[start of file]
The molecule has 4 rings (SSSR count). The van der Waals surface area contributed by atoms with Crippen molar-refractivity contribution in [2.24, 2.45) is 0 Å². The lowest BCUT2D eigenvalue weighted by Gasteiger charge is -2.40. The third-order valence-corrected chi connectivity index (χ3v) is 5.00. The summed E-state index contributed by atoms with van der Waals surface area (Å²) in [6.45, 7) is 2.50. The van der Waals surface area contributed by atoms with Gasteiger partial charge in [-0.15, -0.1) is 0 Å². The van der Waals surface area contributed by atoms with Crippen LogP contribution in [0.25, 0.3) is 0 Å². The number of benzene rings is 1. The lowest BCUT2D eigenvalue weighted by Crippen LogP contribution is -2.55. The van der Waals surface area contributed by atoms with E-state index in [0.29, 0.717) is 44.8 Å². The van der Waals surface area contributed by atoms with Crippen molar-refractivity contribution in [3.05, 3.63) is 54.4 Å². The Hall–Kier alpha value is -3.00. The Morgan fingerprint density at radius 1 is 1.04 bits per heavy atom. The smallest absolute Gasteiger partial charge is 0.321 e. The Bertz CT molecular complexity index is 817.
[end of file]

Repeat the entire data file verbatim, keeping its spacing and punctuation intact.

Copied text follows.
The molecule has 4 rings (SSSR count). The van der Waals surface area contributed by atoms with Crippen molar-refractivity contribution in [2.24, 2.45) is 0 Å². The lowest BCUT2D eigenvalue weighted by Gasteiger charge is -2.40. The third-order valence-corrected chi connectivity index (χ3v) is 5.00. The summed E-state index contributed by atoms with van der Waals surface area (Å²) in [6.45, 7) is 2.50. The van der Waals surface area contributed by atoms with Gasteiger partial charge in [-0.15, -0.1) is 0 Å². The van der Waals surface area contributed by atoms with Crippen LogP contribution in [0.25, 0.3) is 0 Å². The number of benzene rings is 1. The lowest BCUT2D eigenvalue weighted by Crippen LogP contribution is -2.55. The van der Waals surface area contributed by atoms with E-state index in [0.29, 0.717) is 44.8 Å². The van der Waals surface area contributed by atoms with Crippen molar-refractivity contribution in [3.05, 3.63) is 54.4 Å². The Hall–Kier alpha value is -3.00. The Morgan fingerprint density at radius 1 is 1.04 bits per heavy atom. The smallest absolute Gasteiger partial charge is 0.321 e. The Bertz CT molecular complexity index is 817.